Thanks for this info.

It's been about 10 years, but when I studied EE at the undergrad level, once you got through linear circuits, the whole curriculum seemed to turn very DSP and circuit logic based. Definitely not the place to learn about tubes... much more computer/computing hardware based. As soon as that became clear, I switched majors haha.
No problem and yes I agree there is no way to remember everything from our formal education - I keep a lot of reference material around.

My undergraduate and graduate background was centered around RF and electromagnetics.
 

psychodave

Well-known member
Donnie is a clown. Get off your high horse and stop trying to act smart and all knowing… nobody is asking or wanting your explination. 🤦‍♂️

glpg80’s response closed this bullshit thread nicely. 👍👍👍
 

Smashedguitarist

Well-known member
The transformer doesn't have an impedance of its own; it only reflects a voltage (or impedance - just the square the turns ratios) from the primary winding to the secondary windings through a ratio of the number of turns of the secondary compared to the primary. Magnetic flux linkage in a ferromagnetic material due to Hopkinson's Law is why transformers transform voltage across a primary impedance, into AC voltage across a secondary impedance and subsequently into a (well matched) inductive load such as a speaker.

The amount of magnetic flux in the ferromagnetic core is dependent upon current flow within the primary coil of wire, the number of turns on the primary, and the reluctance (magnetic resistance) of the ferrite core of the transformer. That’s why the material matters for the plates that make up a EI or C core transformer. The current flow generated within the coil generates a magnetic field, which causes magnetic flux to follow the path of least reluctance. The magnetic flux then traverses through the ferrite material to the secondary windings; generating a current within the coils of the secondary through flux linkage. Voltage is then produced across the secondary terminals due to Faraday’s law of Induction.

In summary, transformers are passive lossy devices. Power in is power out minus losses. The impedance you’re changing on the secondary are strictly for maximum power transfer, stepping the primary tube impedances down to speaker load impedances. In essence, the transformer takes high voltage swings of transient plate currents from the tubes and transforms (hint, transformer) them into low voltage high current sources for the speakers.

I also want to note that there is a lot of magnetic flux stored in a transformer core - which can cause havoc to circuits when impedances are mismatched (primary OR secondary). This means mismatching secondary speakers to secondary windings reflecting an intended impedance from the plates, which may or may not be correctly matched with tube swaps to a particular transformer’s intended primary impedance, can cause transient responses which over frequency can be damaging at high volumes. Just keep that in mind.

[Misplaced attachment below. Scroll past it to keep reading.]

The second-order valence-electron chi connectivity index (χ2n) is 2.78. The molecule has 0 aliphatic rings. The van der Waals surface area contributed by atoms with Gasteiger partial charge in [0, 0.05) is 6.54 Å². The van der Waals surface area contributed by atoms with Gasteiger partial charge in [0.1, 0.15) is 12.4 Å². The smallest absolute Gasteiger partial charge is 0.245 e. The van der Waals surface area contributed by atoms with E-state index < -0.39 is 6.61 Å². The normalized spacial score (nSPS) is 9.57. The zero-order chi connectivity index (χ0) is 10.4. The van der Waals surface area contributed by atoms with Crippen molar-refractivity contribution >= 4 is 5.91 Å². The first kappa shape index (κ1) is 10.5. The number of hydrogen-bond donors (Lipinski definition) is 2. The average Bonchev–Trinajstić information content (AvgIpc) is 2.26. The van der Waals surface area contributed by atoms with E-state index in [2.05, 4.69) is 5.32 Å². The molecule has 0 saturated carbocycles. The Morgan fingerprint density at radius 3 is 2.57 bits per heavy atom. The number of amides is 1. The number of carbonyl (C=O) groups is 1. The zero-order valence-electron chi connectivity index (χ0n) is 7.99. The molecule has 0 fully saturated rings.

Wrong. It's fairies and Pixie Dust...
 

Donnie B.

Well-known member
Tell us about the metal, Donnie

Had a speaker with a distribution transformer inside that was causing the amplifier to go into protective mode too quickly.
Transformer had been in production for 10 years so 'something' must have changed. Passed all production testing. Passed
all of the visual and mechanical inspection. (you wanna go bug eyed? Try counting how many individual layers make up the
steel core of the power transformer inside your amp)

H97b41e7c131d45798e3a760ce8d877deN.jpg_.jpg


What we ended up finding out is the factory that stamped out all of the individual 'E' and 'I' pieces changed to the next lower grade
of carbon steel (less $$) without notifying anyone. The lower grade steel was saturating more easily than the original grade which would
cause the speaker to draw more current from the amp which would then put the amp into protective mode.

Transformer passed both electrical and mechanical testing and yet the steel supplier had increased his profits and no-one was the wiser
until a customer decided to really crank up a system which exposed the issue.

Next time you play an amp that mushes out too easily? Shitty steel in the core might be the culprit.
 

psychodave

Well-known member
You're mostly a good read.
Just wish you'd give the personal shit slinging a rest.

(nice touch posting all the booze to an alcoholic - was that suppose to sting or something?)
You’re mostly a good read as well, but quite often you talk down to people. There are some really smart people here and you can’t assume we are all ignorant. Had you posted something like “Let’s discuss transformers” instead of coming off as some savant trying to test people before you bestow your infinte knowledge on us, you’d be taken more serious.